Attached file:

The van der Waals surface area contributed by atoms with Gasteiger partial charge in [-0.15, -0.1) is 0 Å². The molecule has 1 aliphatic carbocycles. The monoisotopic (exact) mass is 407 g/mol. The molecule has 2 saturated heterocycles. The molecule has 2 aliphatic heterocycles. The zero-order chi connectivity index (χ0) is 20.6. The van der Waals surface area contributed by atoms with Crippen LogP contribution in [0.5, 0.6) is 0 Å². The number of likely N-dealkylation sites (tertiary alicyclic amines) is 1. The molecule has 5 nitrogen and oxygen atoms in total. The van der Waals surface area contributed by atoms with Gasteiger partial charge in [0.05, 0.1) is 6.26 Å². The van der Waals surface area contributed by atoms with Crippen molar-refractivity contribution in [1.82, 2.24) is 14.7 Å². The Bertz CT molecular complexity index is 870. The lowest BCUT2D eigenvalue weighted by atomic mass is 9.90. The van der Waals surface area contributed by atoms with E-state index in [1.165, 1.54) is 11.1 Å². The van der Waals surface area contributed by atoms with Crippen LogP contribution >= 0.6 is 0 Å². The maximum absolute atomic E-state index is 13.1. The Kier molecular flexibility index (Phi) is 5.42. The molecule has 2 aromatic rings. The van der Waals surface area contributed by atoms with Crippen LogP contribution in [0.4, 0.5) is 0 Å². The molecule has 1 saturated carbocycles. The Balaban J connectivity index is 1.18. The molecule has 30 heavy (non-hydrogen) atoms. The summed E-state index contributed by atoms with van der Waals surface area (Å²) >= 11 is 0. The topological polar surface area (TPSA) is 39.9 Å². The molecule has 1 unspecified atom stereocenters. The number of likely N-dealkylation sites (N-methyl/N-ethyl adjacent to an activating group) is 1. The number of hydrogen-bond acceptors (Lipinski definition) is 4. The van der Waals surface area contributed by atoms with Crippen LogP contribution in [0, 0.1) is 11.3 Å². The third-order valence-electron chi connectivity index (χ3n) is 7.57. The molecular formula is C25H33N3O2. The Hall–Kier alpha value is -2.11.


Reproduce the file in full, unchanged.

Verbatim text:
The van der Waals surface area contributed by atoms with Gasteiger partial charge in [-0.15, -0.1) is 0 Å². The molecule has 1 aliphatic carbocycles. The monoisotopic (exact) mass is 407 g/mol. The molecule has 2 saturated heterocycles. The molecule has 2 aliphatic heterocycles. The zero-order chi connectivity index (χ0) is 20.6. The van der Waals surface area contributed by atoms with Crippen LogP contribution in [0.5, 0.6) is 0 Å². The number of likely N-dealkylation sites (tertiary alicyclic amines) is 1. The molecule has 5 nitrogen and oxygen atoms in total. The van der Waals surface area contributed by atoms with Gasteiger partial charge in [0.05, 0.1) is 6.26 Å². The van der Waals surface area contributed by atoms with Crippen molar-refractivity contribution in [1.82, 2.24) is 14.7 Å². The Bertz CT molecular complexity index is 870. The lowest BCUT2D eigenvalue weighted by atomic mass is 9.90. The van der Waals surface area contributed by atoms with E-state index in [1.165, 1.54) is 11.1 Å². The van der Waals surface area contributed by atoms with Crippen LogP contribution >= 0.6 is 0 Å². The maximum absolute atomic E-state index is 13.1. The Kier molecular flexibility index (Phi) is 5.42. The molecule has 2 aromatic rings. The van der Waals surface area contributed by atoms with Crippen LogP contribution in [0.4, 0.5) is 0 Å². The molecule has 1 saturated carbocycles. The Balaban J connectivity index is 1.18. The molecule has 30 heavy (non-hydrogen) atoms. The summed E-state index contributed by atoms with van der Waals surface area (Å²) >= 11 is 0. The topological polar surface area (TPSA) is 39.9 Å². The molecule has 1 unspecified atom stereocenters. The number of likely N-dealkylation sites (N-methyl/N-ethyl adjacent to an activating group) is 1. The number of hydrogen-bond acceptors (Lipinski definition) is 4. The van der Waals surface area contributed by atoms with Crippen LogP contribution in [0, 0.1) is 11.3 Å². The third-order valence-electron chi connectivity index (χ3n) is 7.57. The molecular formula is C25H33N3O2. The Hall–Kier alpha value is -2.11.